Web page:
Thursday, August 23, 2007

University of Tennessee Student Makes Motion to Quash Subpoena in Virgin v. Does 1-33

Tip of the hat to Jon Newton at p2pnet.net who brought this to my attention.

The Knoxville News Sentinel reports that in Virgin v. Does 1-33, the RIAA's attempt to obtain the identities of students at the University of Tennessee, Knoxville, "John Doe #28", a student at the University, has made a motion to quash the subpoena which has been served.

According to the News Sentinel, this is the first attempt to attack the challenge to the RIAA's discovery proceedings in Knoxville.

Knoxville News Sentinel article

Litigation documents:

Motion to Quash*
Memorandum of Law in Support of Motion to Quash*

The student is represented by Johnnie Louis Johnson III, of Memphis.

* Document published online at Internet Law & Regulation

Keywords: digital copyright online law legal download upload peer to peer p2p file sharing filesharing music movies indie independent label freeculture creative commons pop/rock artists riaa independent mp3 cd favorite songs




4 comments:

bo said...

excellent, and good luck. go vols!

AMD FanBoi said...

I notice that Doe #28 isn't attacking the previously proven weak point that the law (Cable Act of 1984) previously relied on by RIAA Plaintiffs to justify their rights to such a subpoena has been judged at least once as entirely inapplicable to college/university Internet systems.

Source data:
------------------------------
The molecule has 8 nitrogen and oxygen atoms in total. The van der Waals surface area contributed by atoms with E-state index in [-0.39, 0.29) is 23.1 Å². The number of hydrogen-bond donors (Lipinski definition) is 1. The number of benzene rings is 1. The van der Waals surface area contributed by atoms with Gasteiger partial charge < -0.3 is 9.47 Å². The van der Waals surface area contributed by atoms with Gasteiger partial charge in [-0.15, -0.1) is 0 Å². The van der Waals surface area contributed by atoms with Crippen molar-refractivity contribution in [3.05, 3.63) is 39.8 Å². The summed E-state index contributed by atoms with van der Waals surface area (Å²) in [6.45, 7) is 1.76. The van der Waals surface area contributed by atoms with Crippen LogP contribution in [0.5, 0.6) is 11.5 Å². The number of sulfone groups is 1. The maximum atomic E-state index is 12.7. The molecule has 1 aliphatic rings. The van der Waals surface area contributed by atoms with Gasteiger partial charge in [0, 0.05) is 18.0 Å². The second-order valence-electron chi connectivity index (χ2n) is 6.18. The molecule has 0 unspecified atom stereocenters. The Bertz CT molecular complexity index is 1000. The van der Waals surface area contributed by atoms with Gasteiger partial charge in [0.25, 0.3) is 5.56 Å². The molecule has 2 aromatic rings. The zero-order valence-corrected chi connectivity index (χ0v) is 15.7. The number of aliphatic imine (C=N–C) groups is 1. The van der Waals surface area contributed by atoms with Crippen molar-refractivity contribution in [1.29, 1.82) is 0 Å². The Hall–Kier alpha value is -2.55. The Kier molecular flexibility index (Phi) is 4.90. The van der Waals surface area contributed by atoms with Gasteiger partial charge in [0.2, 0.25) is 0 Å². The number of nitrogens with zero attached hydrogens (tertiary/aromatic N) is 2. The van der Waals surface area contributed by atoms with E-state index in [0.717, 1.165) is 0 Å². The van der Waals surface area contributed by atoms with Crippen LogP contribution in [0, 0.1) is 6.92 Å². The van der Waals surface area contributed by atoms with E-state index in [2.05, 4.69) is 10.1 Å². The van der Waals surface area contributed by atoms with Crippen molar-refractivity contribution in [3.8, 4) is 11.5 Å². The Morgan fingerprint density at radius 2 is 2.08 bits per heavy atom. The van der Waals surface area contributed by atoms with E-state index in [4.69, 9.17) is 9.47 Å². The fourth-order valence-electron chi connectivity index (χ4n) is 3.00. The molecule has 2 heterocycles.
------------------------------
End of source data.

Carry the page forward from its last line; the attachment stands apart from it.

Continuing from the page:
And even if it did apply to the college/university system itself, that it does not permit release of personal information to non-governmental bodies which, much as it wishes to act otherwise, includes the RIAA.

Ray Beckerman said...

Hey folks I recently received this comment:
************************************
Casper said...

Hey, I think you're awesome and everything - I just wanted to point something out, though, and I don't immediately see any other place to do so. The link you have to the Weird Al song has some cross-site scripting (javascript) from SonyBMG.com . I am no expert in such scripts, but I know what Sony likes to do to 'protect' music (rootkits!?) and I know that javascript can be abused for many, many purposes.... Just thought I would point it out to you somewhere. Keep on being awesome, and I love your blog, too, by the way!

*********************************
Can anybody tell me if I should be taking any action on it?

Alter_Fritz said...

while i'm no expert in understanding js code well, the code for http://sonybmg.com/wt/zomba/wt_zomba.js and http://sonybmg.com/wt/wt_sonybmg.js does not look as if "They" do any bad beside tracking what browser you have, screenresolution what songs you might have downloaded from one of the sonybmg sites and such data.
Remember guys, an IP address is not a person, you delete tracking cookies regularily, and to prevent that javascript code like in this case from sonybmg.com will get executed if you visit dontdownloadthissong.com there is this nice plug in for mozilla firefox named noscript
https://addons.mozilla.org/en-US/firefox/addon/722